Stay up to date on our entrepreneurs, events, research and more. Check out our June newsletter here.
Reprinted from onstartups.com. See the original article here.
By Noah Kagan
A few weeks ago I had wine with some very successful entrepreneurs. How successful? On their best days they were generating $100,000 a DAY in revenue. That’s $36,500,000 a year.
But what was the most surprising thing to me was that they were STILL doing their own data entry and dealing with small clients.
Holy crap. Think of it this way:
Let’s calculate their hourly sales:
$100,000 / 8 hours a day = $12,500
Divided by 2 guys = $6,250 / per hour
Do you see where I am about go with this?
After spitting out my wine, I started berating them with hate words about how dumb they are and why aren’t they focusing on higher-value things for their business?
“We want to make sure it gets done right.”
Ahh, now it makes sense. They have Jewish mothers and are control freaks.
This is something I had a problem with myself, once upon a time: We want to do everything ourselves, which means we aren’t focusing on the highest-value things we can be doing for our business.
I used to do the same kind of data entry. I’d write up the emails for AppSumo.com, do customer support emails (which I actually like, most of the time), and other low-level things.
It all changed when my buddy Joe from MyChurch opened me up to outsourcing.
“Come on, Joe. Those people are crappy and it’s so weird,” I said.
He finally convinced me, so I had Nimesh Mehta at $4 / hour start aggregating certain data from me.
It wasn’t about outsourcing to India. It WAS about maximizing the best use of my time.
As an example: what do you think is a better use of my hour?
1. Writing this article that hopefully gets 500+ people to discover and check out AppSumo.com, or
2. Doing data entry to put a new deal in our system.
Take a guess.
Writing this article, of course! It generates way more value which is a way more ROI / value / monetizable use of my time.
Coming back to how you can save yourself before it’s too late:
– Start small. When hiring other people to do your tasks, you need to be concise in your instructions. Delegating is a skill (not a talent) gained from experience.
– Think investment. Don’t think of outsourcing as a cost. I LOVE hiring for AppSumo!
– Guard your time. Next time you think about doing something, think if you are REALLY adding value (i.e. only your special skills can do it) or if someone whose value of time is lower could handle the task instead, thereby freeing you up for better things.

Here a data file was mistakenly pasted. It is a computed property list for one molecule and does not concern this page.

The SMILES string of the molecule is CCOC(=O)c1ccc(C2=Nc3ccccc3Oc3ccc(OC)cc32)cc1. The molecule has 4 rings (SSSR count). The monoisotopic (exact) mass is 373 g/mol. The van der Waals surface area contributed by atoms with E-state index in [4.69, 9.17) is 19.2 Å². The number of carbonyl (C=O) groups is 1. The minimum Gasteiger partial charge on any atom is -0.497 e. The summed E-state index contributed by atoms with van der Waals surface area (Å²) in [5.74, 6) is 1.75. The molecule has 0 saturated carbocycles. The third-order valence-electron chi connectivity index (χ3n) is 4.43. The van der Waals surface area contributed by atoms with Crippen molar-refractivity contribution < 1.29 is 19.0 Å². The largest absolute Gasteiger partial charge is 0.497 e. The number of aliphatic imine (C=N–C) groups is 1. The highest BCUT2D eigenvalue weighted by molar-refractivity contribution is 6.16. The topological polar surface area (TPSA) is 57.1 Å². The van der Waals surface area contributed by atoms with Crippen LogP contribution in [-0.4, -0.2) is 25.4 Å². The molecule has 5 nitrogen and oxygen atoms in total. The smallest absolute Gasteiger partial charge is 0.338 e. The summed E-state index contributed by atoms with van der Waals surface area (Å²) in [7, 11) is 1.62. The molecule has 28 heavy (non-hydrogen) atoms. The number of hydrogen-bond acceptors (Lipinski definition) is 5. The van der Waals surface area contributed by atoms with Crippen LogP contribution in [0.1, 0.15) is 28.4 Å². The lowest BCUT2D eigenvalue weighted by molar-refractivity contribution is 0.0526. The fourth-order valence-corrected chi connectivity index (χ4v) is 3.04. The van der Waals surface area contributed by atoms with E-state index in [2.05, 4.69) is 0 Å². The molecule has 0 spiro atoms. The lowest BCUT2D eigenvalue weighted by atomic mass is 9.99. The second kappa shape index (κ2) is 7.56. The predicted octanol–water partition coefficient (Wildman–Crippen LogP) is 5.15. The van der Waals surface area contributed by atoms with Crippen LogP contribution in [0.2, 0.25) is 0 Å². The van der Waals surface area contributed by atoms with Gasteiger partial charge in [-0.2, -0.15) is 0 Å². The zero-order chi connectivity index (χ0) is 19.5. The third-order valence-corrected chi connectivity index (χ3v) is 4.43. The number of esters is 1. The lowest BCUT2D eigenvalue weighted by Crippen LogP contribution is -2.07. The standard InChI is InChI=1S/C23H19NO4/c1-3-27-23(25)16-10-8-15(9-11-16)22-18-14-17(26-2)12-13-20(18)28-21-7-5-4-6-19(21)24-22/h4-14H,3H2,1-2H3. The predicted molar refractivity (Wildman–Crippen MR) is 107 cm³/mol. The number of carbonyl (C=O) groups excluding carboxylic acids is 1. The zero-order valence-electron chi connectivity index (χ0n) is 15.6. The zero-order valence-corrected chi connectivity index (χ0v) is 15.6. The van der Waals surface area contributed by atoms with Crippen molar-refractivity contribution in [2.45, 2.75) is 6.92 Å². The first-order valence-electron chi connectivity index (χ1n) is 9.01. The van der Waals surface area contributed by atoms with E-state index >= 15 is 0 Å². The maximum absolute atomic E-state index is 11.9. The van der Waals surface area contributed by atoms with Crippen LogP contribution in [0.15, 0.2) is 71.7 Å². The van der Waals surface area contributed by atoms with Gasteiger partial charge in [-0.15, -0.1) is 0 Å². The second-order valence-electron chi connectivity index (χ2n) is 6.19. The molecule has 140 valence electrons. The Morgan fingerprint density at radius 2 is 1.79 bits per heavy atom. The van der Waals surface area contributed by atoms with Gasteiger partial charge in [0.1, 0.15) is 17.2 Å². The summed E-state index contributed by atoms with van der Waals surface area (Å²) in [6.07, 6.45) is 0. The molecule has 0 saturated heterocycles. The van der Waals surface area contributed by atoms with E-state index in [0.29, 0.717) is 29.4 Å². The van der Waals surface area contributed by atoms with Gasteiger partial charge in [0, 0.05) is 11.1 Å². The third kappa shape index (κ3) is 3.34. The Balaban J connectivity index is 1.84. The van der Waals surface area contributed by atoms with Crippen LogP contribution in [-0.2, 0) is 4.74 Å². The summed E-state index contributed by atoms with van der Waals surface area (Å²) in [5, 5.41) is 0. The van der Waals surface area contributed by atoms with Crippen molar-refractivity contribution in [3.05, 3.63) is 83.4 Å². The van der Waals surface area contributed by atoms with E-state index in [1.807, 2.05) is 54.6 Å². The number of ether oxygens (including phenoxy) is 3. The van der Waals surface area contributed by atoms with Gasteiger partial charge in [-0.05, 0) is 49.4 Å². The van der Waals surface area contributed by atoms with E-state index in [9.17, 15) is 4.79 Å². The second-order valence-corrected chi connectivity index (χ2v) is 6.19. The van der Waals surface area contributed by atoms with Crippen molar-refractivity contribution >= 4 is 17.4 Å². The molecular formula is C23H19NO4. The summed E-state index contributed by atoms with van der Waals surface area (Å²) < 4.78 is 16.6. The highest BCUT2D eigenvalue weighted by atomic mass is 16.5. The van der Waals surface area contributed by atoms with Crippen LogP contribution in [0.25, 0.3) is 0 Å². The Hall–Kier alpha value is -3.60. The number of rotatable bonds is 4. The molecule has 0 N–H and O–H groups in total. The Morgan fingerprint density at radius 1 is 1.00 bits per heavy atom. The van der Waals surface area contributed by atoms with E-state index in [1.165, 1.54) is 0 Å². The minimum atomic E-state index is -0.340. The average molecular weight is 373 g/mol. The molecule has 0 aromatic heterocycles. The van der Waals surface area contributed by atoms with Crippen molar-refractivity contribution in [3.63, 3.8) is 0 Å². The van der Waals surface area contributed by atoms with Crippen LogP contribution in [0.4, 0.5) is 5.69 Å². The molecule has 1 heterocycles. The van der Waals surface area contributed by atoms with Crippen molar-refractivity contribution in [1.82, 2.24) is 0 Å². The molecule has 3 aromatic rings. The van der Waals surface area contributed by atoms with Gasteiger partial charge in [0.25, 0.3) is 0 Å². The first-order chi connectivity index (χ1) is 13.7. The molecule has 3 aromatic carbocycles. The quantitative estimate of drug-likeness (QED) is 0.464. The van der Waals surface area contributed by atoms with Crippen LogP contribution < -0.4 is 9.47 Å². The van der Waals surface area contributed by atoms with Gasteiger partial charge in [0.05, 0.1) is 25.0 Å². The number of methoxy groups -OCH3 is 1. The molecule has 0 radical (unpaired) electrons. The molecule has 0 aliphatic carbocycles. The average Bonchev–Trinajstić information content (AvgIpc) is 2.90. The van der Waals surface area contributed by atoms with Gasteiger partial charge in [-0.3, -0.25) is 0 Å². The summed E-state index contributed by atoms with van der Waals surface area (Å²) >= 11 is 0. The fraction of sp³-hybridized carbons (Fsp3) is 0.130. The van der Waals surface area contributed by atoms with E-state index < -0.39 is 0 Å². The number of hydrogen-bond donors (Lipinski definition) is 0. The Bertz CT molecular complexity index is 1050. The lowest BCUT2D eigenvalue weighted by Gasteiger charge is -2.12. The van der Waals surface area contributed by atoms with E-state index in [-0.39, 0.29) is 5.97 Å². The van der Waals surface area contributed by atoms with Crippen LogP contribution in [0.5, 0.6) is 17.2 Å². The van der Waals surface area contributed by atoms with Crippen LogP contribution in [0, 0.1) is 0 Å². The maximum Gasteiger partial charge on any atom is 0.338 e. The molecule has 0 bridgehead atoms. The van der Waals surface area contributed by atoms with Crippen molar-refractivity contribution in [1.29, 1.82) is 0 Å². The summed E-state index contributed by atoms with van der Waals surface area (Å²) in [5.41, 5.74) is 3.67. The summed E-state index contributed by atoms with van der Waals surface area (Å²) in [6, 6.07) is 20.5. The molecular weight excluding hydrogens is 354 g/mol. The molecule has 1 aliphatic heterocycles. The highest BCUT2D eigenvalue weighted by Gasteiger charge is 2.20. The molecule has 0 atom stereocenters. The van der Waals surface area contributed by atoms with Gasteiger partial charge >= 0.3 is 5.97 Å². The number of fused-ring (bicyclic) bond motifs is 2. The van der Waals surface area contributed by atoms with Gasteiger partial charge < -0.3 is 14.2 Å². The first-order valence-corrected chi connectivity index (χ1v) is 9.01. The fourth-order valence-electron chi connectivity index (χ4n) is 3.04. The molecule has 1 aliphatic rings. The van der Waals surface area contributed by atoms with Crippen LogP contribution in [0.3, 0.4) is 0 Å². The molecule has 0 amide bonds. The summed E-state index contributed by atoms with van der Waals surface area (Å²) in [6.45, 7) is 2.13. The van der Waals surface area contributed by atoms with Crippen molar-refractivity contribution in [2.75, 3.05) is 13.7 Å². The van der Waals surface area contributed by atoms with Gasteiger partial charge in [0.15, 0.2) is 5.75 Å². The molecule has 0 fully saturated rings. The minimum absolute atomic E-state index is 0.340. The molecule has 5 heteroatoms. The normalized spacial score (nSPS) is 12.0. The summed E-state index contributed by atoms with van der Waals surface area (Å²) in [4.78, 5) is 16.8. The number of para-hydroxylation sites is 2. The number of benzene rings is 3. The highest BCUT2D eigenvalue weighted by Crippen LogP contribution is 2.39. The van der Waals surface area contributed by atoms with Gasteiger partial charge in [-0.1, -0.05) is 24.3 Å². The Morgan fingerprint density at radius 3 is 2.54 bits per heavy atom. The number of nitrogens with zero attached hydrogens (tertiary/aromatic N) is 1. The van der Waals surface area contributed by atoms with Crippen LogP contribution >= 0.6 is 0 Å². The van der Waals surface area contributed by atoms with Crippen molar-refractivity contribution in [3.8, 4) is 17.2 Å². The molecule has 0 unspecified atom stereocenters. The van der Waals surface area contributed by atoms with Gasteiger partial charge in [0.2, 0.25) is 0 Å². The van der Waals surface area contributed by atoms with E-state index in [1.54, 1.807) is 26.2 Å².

That’s fine and all, you might be thinking, but aren’t there some seemingly trivial tasks that keep me closer to the business? Like customer support– how do you find the right balance between outsourcing/delegating and maintaining the little things that make the business differentiated and special?
Trivial tasks will never go away. Invest in the things that matter. Wow, I can throw a few more cliches just to finish off the article nicely.
Look, if support is going to be a differentiater like we want it to be at AppSumo then we don’t try to pass off phone support, live-chat, email, etc. to a lower wage person. But processing refunds, merging email accounts and helping the customers get what they want can be passed off.
I guess the ultimate balance comes from identifying what is important to you. I still like updating Excel each month with my finances vs. using Mint.com (which I helped build). Doesn’t make it the “right” choice, but it makes me happy.
A helpful tip to see how you can start evaluating what you want to delegate is to literally write out your entire day by tasks. I did this with Andrew Warner from Mixergy.com too and it seemed really helpful. Then pick out the things that are high-value or you personally get value from doing. Keep those. The rest of the stuff, get someone else.
What do you think? Have you identified the key areas to apply your time and energy, and shifted the rest? What’s working for you?
This article was written by Noah Kagan, the Chief Sumo at AppSumo.com (#1 ecommerce site for entrepreneurs). He was employee #4 at Mint.com and employee #30 at Facebook.
© 2016 Endeavor Global, Inc.
All Rights Reserved
Endeavor Global, Inc.
900 Broadway, Suite 301
New York, NY 10003
1 (212) 352-3200
Site by #BRITEWEB